Computing History Timeline
The Abacus 1000-500BC
An abacus is a device used for addition and subtraction, and the related operations of multiplication and division. It does not require the use of pen and paper, and it's good for any base number system. There are two basic forms for the abacus: a specially marked flat surface used with counters (counting table), or a frame with beads strung on wires (bead frame).
The first actual calculating mechanism known to us is the abacus, which is thought to have been invented by the Babylonians sometime between 1,000 BC and 500 BC, although some pundits are of the opinion that it was actually invented by the Chinese.
The first abacus was almost certainly based on a flat stone covered with sand
or dust. Words and letters were drawn in the sand; eventually numbers were added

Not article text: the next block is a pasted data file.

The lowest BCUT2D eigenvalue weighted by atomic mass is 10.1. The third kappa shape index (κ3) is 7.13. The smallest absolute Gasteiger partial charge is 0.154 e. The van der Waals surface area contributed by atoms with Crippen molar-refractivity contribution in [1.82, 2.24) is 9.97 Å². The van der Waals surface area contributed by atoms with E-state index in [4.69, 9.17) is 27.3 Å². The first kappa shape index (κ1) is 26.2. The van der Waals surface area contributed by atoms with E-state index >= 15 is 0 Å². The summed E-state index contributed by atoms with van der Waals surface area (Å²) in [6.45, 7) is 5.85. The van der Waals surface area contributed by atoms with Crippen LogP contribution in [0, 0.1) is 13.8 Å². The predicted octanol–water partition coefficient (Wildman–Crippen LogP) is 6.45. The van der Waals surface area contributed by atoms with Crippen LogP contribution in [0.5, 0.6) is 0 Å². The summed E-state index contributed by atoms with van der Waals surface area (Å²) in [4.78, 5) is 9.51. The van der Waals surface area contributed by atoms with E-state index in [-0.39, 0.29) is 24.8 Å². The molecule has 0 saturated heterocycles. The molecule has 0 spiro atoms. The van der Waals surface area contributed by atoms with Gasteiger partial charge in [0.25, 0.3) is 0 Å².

and pebbles used to aid calculations. The Babylonians used this dust abacus as
early as 2400 BC. The origin of the counter abacus with strings is
obscure, but India, Mesopotamia or Egypt are seen as probable points of origin.
China played an essential part in the development and evolution of the abacus.
From this, a variety of abaci were developed; the most popular were based on the bi-quinary system, using a combination of two bases (base-2 and base-5) to represent decimal numbers. But the earliest abaci used first in Mesopotamia and later by scribes in Egypt and Greece used sexagesimal numbers represented with factors of 5, 2, 3, and 2 for each digit.
The use of the word abacus dates from before 1387, when a Middle English work borrowed the word from Latin to describe a sandboard abacus. The Latin word came from abakos, the Greek genitive form of abax ("calculating-table"). Because abax also had the sense of "table sprinkled with sand or dust, used for drawing geometric figures", some linguists speculate that the Greek word may be derived from a Semitic root (cf. Phoenician abak, "sand", Hebrew ābāq (pronounced "a-vak"), "dust"). The preferred plural of abacus is a subject of disagreement, but both abacuses and abaci are in use.
A Short History of the Abacus